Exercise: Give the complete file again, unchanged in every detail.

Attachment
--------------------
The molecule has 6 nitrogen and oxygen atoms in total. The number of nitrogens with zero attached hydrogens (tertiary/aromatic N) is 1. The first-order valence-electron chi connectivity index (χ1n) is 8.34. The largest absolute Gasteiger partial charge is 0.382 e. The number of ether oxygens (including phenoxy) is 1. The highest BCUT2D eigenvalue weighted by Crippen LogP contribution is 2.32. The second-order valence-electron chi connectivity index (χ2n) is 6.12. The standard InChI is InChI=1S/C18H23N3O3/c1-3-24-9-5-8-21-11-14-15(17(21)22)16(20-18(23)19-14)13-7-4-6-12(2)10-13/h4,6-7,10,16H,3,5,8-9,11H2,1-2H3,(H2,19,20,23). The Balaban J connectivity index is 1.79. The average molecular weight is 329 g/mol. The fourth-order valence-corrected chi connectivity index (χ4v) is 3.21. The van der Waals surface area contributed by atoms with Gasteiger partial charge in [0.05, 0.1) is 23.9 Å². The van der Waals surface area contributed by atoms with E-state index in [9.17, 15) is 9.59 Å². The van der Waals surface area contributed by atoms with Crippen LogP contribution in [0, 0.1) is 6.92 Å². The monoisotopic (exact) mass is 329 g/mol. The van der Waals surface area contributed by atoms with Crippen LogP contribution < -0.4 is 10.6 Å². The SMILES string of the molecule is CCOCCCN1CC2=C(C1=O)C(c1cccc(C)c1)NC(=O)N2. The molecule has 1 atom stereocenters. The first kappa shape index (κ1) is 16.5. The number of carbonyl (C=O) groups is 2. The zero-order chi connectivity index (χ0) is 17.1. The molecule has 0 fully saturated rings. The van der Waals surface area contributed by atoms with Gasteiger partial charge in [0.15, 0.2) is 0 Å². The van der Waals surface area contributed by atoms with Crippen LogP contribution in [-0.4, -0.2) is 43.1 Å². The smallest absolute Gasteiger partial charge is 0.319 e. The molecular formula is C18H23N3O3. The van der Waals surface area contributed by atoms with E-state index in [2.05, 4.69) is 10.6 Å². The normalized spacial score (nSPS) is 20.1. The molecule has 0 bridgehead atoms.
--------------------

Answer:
The molecule has 6 nitrogen and oxygen atoms in total. The number of nitrogens with zero attached hydrogens (tertiary/aromatic N) is 1. The first-order valence-electron chi connectivity index (χ1n) is 8.34. The largest absolute Gasteiger partial charge is 0.382 e. The number of ether oxygens (including phenoxy) is 1. The highest BCUT2D eigenvalue weighted by Crippen LogP contribution is 2.32. The second-order valence-electron chi connectivity index (χ2n) is 6.12. The standard InChI is InChI=1S/C18H23N3O3/c1-3-24-9-5-8-21-11-14-15(17(21)22)16(20-18(23)19-14)13-7-4-6-12(2)10-13/h4,6-7,10,16H,3,5,8-9,11H2,1-2H3,(H2,19,20,23). The Balaban J connectivity index is 1.79. The average molecular weight is 329 g/mol. The fourth-order valence-corrected chi connectivity index (χ4v) is 3.21. The van der Waals surface area contributed by atoms with Gasteiger partial charge in [0.05, 0.1) is 23.9 Å². The van der Waals surface area contributed by atoms with E-state index in [9.17, 15) is 9.59 Å². The van der Waals surface area contributed by atoms with Crippen LogP contribution in [0, 0.1) is 6.92 Å². The monoisotopic (exact) mass is 329 g/mol. The van der Waals surface area contributed by atoms with Crippen LogP contribution < -0.4 is 10.6 Å². The SMILES string of the molecule is CCOCCCN1CC2=C(C1=O)C(c1cccc(C)c1)NC(=O)N2. The molecule has 1 atom stereocenters. The first kappa shape index (κ1) is 16.5. The number of carbonyl (C=O) groups is 2. The zero-order chi connectivity index (χ0) is 17.1. The molecule has 0 fully saturated rings. The van der Waals surface area contributed by atoms with Gasteiger partial charge in [0.15, 0.2) is 0 Å². The van der Waals surface area contributed by atoms with Crippen LogP contribution in [-0.4, -0.2) is 43.1 Å². The smallest absolute Gasteiger partial charge is 0.319 e. The molecular formula is C18H23N3O3. The van der Waals surface area contributed by atoms with E-state index in [2.05, 4.69) is 10.6 Å². The normalized spacial score (nSPS) is 20.1. The molecule has 0 bridgehead atoms.